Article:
This figure is very similar to one in the Shanghai Museum, also dated to the Jin dynasty, and illustrated in Ancient Chinese Sculpture Gallery: The Shanghai Museum, Shanghai, 1996, no. 72. The pose, the robust body, the shape of the face and the facial details, the tiara with elements of scrolls rising above a ruyi-shaped centerpiece, the style of the sash tied in a bow around the torso and the ridged edge of the scarf draped over the shoulders framing the neck are all extremely similar. They are also related to the figure of a standing Guanyin in the Royal Ontario Museum dated to A.D. 1195, illustrated in Homage to Heaven, Homage to Earth, Chinese Treasures of the Royal Ontario Museum, Toronto, 1992, col. pl. 104. The similarities in the carving of these three figures suggests a similar date for all three, and also suggests that they were all carved in the same workshop, if not by the same hand.
Compare, also, the torso of a very similar bodhisattva dated at the time to the Song dynasty and illustrated by A. Priest, Chinese Sculpture in the Metropolitan Museum of Art, New York, 1944. Here, again, one sees the same face, body shape, tied scarf and treatment of tiara and hair.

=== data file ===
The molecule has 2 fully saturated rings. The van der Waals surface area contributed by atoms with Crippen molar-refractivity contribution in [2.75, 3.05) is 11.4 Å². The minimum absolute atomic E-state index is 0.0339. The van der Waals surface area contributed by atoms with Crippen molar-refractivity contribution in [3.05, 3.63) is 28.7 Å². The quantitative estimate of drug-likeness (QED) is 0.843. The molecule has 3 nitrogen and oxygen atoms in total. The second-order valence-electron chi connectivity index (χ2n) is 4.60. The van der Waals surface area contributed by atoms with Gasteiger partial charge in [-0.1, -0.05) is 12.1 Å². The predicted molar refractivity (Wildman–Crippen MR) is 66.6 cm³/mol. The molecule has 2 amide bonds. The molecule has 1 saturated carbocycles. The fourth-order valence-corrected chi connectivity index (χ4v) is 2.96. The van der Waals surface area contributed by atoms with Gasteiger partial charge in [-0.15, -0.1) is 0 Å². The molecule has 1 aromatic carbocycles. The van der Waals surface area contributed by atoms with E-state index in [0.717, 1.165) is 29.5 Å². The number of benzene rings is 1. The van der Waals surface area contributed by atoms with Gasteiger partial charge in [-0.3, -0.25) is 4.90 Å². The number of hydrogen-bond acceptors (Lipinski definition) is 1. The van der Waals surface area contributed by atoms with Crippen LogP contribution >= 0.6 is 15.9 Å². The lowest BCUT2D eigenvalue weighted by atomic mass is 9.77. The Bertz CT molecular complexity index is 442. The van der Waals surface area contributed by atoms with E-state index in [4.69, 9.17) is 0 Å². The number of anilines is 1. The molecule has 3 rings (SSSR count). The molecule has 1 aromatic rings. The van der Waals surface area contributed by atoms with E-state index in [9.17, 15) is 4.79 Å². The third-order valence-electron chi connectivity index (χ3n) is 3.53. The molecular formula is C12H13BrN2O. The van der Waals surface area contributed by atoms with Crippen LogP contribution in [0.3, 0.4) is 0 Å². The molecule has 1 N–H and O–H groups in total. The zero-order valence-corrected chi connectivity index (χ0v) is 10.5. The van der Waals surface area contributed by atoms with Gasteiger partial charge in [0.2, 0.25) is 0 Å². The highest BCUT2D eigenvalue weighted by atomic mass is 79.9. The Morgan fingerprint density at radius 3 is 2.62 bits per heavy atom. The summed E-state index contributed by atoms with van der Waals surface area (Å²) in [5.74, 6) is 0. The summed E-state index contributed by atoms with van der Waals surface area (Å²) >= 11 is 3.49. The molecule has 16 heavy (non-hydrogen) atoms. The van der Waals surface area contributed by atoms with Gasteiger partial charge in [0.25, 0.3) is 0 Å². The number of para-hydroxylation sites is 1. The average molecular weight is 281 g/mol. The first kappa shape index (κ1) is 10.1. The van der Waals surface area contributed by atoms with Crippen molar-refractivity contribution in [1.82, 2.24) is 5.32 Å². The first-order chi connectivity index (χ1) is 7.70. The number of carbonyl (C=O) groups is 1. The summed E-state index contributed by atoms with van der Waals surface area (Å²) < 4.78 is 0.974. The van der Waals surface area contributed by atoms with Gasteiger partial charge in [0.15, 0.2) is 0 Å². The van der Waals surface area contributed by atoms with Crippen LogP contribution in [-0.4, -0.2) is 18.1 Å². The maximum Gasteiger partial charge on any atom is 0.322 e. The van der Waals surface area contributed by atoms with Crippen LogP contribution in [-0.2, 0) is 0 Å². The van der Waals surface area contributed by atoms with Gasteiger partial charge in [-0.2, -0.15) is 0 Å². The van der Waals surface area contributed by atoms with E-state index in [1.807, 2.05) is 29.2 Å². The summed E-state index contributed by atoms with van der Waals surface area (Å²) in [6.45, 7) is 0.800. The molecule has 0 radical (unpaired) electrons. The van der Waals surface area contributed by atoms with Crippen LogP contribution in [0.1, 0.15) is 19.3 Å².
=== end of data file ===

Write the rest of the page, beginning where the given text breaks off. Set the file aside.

Another related figure of a standing bodhisattva with more elaborate treatment of the drapery and scarves in the Nelson Gallery of Art, Kansas City, is illustrated by J. Larson and R. Kerr, Guanyin, A Masterpiece Revealed, London, 1985, fig. 1. This book documents the conservation and analysis of a painted wood Guanyin seated in rajalilasana and of Jin date in the Victoria and Albert Museum, which shares a striking similarity of color scheme, especially that of the body after conservation, as seen in figs. 82-86. As with the present figure the flesh areas have a reddish-gold burnished appearance.
All of the figures cited, as well as the present figure, exhibit a robust vitality and elegance of form reflective of the strength and popularity of Buddhism in China at the time.